Mentions: In order to analyse these structures in greater detail, we performed transmission electron microscopy (TEM) on perfusion fixed mammary tissue from day10 lactation and 24h involution. This revealed the presence of strikingly large, membrane-bound vesicles, many of which were at least the size of nuclei with some occupying most of the cell (Fig. 2a). These have been observed also by TEM at day 3 involution27. Notably, these were present only during involution and not at day10 lactation (Fig. 2a). Once again, in agreement with our observations on LAMP2-positive vacuoles, these large vacuoles were much less abundant in Stat3 knockout tissue (Fig. 2a). Additionally, we noted that mitochondria acquire an elongated morphology upon the switch from lactation to involution that occurred regardless of Stat3 status (Fig. 2a). This has previously been described as an adaptive response to a highly autophagic environment28. The presence of morphologically sound mitochondria, which appeared similar in both control and Stat3 deficient mammary tissue at 24h involution, further supports our previous data showing that cell death at this time is caspase independent17. Confirming results in Figure 1a and c, immunogold staining for cathepsin D showed this lysosomal enzyme to be focally associated with degrading material contained within vacuoles (Fig. 2b), revealing their lysosomal origin. Vacuoles containing autophagic contents (Fig. 2c), milk protein (Fid. 2d, e) and triglyceride (Fig. 2 f-i) were frequently observed to be in the process of fusion with other membrane bound structures (Fig. 2c, e and f), clearly demonstrating an active process of vesicle biogenesis. Furthermore, lipid was observed inside lysosomal structures that also contained electron-dense lipofuscin-like material (Fig. 2h, i), confirming hydrolysis of bulk triglyceride from lipid droplets in the lysosomal compartment.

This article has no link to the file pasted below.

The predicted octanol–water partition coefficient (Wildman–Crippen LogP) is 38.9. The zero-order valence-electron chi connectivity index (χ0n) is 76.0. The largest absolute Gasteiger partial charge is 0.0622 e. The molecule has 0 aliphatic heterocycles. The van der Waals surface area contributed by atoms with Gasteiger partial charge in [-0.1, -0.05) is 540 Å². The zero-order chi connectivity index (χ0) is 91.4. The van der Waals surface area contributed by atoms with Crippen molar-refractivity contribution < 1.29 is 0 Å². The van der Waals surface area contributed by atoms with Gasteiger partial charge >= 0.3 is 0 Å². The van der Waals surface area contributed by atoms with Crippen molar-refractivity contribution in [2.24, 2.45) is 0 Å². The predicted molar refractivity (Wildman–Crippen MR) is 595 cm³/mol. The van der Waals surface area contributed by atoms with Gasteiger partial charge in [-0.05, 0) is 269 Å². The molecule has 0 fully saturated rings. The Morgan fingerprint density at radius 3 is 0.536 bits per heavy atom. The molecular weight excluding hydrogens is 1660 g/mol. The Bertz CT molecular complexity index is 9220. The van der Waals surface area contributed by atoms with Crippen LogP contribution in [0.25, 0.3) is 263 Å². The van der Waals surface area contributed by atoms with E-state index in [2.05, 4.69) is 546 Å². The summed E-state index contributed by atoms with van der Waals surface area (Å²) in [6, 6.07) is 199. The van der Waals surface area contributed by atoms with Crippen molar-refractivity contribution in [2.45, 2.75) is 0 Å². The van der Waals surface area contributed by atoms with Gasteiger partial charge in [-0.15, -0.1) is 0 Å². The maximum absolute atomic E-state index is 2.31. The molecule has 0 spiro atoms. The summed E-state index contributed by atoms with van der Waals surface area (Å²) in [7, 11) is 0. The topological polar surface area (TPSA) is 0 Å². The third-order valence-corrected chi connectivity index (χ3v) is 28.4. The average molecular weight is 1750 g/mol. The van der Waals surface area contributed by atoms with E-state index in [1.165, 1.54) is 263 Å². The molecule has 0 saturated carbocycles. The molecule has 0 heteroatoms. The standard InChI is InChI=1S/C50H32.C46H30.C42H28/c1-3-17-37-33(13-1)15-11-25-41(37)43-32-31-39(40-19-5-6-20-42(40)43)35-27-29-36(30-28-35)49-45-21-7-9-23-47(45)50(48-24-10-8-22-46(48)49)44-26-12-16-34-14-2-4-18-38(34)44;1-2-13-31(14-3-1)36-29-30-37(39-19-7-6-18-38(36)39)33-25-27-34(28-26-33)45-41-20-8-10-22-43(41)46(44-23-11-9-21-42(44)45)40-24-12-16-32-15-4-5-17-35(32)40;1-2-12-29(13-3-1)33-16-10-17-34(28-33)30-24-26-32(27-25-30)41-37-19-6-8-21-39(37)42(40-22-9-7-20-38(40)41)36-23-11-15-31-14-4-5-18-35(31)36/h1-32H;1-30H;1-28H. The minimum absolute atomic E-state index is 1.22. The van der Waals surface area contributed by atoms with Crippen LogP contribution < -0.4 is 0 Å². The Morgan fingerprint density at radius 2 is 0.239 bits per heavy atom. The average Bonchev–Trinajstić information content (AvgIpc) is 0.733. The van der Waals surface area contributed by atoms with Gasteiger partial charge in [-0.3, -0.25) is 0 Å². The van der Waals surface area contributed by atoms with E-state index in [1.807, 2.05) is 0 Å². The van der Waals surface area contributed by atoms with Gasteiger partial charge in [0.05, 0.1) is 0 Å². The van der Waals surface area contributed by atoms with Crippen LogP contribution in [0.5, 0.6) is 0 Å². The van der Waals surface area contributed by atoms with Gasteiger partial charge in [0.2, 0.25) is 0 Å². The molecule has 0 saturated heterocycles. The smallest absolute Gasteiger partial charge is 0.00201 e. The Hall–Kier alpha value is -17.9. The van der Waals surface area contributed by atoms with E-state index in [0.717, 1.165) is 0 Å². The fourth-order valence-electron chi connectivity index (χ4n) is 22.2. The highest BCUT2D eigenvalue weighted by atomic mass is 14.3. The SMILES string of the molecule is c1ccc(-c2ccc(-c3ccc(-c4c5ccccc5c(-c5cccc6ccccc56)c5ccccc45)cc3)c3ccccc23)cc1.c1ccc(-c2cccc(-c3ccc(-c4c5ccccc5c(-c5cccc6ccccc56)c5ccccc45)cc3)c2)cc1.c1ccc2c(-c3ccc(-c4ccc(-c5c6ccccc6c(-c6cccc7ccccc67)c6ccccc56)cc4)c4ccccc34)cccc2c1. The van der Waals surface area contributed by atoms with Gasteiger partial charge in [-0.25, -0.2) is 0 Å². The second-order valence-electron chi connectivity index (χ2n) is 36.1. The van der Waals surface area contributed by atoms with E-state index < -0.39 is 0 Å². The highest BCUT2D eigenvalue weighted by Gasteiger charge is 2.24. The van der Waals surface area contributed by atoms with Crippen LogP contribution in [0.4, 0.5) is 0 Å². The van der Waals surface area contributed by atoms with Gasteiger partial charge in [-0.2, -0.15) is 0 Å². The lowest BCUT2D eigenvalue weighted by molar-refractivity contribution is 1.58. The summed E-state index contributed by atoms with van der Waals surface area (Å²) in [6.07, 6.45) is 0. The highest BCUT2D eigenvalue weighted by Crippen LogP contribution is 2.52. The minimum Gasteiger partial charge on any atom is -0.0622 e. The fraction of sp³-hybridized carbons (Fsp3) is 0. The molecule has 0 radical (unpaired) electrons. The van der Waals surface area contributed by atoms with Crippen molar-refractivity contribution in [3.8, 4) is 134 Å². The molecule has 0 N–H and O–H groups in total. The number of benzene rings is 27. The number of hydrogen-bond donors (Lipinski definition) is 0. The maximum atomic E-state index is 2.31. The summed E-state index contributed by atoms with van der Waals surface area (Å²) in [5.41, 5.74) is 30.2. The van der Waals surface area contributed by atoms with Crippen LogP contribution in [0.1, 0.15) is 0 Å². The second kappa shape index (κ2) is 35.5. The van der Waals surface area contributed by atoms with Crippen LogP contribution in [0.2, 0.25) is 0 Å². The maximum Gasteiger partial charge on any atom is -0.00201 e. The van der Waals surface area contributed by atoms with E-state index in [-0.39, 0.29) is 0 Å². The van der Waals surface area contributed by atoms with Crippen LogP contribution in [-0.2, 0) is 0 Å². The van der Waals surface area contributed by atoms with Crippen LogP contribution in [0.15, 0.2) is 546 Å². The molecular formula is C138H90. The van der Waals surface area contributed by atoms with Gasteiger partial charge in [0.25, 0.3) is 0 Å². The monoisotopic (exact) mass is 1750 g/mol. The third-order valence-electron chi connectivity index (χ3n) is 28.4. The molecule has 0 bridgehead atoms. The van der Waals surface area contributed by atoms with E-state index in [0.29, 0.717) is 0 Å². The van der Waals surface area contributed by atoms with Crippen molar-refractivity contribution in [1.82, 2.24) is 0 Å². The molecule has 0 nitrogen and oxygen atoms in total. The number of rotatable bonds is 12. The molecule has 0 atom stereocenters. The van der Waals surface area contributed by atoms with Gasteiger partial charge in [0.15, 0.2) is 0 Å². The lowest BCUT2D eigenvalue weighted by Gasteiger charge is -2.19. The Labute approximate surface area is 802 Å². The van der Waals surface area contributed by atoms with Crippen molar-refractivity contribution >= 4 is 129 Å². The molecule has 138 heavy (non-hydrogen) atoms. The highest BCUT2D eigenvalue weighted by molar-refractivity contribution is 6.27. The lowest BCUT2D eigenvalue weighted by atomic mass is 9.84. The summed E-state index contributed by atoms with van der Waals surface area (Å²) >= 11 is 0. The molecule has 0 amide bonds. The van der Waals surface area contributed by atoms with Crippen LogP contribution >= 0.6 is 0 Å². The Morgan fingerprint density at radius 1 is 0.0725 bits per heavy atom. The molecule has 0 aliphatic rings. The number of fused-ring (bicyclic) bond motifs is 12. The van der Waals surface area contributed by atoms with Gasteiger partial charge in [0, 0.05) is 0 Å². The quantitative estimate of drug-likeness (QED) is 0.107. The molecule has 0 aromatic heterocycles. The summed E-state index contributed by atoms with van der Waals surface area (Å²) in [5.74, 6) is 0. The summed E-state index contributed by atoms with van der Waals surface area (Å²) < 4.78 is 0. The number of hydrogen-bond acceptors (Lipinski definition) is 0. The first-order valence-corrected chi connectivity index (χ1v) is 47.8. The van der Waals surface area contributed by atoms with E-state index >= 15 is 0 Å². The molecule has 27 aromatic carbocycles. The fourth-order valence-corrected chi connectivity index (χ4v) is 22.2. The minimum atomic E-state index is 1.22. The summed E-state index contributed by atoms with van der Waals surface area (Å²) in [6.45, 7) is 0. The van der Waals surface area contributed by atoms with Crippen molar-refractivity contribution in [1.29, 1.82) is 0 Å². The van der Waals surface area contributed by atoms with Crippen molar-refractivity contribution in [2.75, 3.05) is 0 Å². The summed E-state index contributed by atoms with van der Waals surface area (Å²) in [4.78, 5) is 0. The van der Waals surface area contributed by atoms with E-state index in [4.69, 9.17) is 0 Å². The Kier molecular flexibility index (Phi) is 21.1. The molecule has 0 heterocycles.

Bottom Line: We show here that Stat3 regulates the formation of large lysosomal vacuoles that contain triglyceride.Furthermore, we demonstrate that milk fat globules (MFGs) are toxic to epithelial cells and that, when applied to purified lysosomes, the MFG hydrolysate oleic acid potently induces lysosomal leakiness.Additionally, uptake of secreted MFGs coated in butyrophilin 1A1 is diminished in Stat3-ablated mammary glands and loss of the phagocytosis bridging molecule MFG-E8 results in reduced leakage of cathepsins in vivo.